Newspaper Page Text
THE WASHINGTON HERAIiD. THOTSDAY. APRIL 18. 1912,
Scott Forces Ahead in D. A. R: Election
421 It 421 71 It
417 it 425 Stk St
RESULT WILL BE
Voting: Machines Locked Up
with 650 Votes
THE VOTING IS SHJtITEDJ
Un. J. H. Dickinson Urges 5k-
tion&I law to PreTtnt Dese
cration of Flag.
10 i. in.
Tha conarress called to order
by the president general.
Scripture and prayer Rev.
'William B. Wedderspoon. D. D.
Reading of the minutes. "
Confirmation of State resents
- and State vice rerenta.
Report of the committee on tbe
recommendations of national of
Amendments to the constitu
tion. Unfinished, business.
SttS p. m.
The President and Mrs. Tait
trill receive the Continental Con
gress at the White House.
4KM p. sa.
Reports of special committees.
fiiOO p. m.
State regents' reports, begin
ning; with Missouri.
The casting of the ballot for the elec
tion of ten vice presidents general, two
honorary vice presidents general, and an
editor of the American Monthly Maga
zine, of the Daughters of the American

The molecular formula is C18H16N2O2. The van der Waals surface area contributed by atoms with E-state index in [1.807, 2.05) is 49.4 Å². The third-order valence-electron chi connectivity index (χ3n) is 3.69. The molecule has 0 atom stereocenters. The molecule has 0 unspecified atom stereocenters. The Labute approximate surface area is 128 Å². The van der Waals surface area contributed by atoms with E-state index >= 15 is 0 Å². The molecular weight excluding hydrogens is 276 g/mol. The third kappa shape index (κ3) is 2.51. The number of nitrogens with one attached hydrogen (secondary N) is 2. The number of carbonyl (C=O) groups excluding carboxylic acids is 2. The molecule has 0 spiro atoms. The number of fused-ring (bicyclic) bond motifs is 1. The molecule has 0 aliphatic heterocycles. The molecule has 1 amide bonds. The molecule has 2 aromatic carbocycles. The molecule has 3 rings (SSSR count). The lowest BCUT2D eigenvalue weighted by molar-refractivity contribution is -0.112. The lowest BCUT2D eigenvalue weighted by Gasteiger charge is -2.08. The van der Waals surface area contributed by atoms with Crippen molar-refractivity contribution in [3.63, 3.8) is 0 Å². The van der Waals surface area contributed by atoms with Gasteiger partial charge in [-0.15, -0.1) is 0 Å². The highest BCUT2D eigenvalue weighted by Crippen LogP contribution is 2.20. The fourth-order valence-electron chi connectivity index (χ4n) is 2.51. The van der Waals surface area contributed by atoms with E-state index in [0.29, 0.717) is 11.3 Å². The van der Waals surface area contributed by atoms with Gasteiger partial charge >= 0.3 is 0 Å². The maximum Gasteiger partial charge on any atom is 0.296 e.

Revolution, will be continued at i o'clock
this morning, when the two voting ma
chines, which are used this year,-will be
unlocked by two election officials, one
of whom was appointed ty Mrs. bcou.
president general of the society, and the
other by Mrs. "William Cummins. Story,
1 iAt J0-o'elocfc last- night the machines
Jekcyr'irdbisr wm ftrttiouner-
a7 rails during Vie flay fgfefaya ba
fctir bkM In th ktJMEJtfsf S. nJlttuU'
jjly oJMeh of tbe administration anlfcasV
'AHOBSttVt forces. ltU eUmatt that
Sn5itt-tt VoterfWs caat ttfiio 10 6lock
last nlrht. when-the poJlaTclBiedS-aiir
that the balance of lb? votes will be reg
istered by about 1 o'clock this after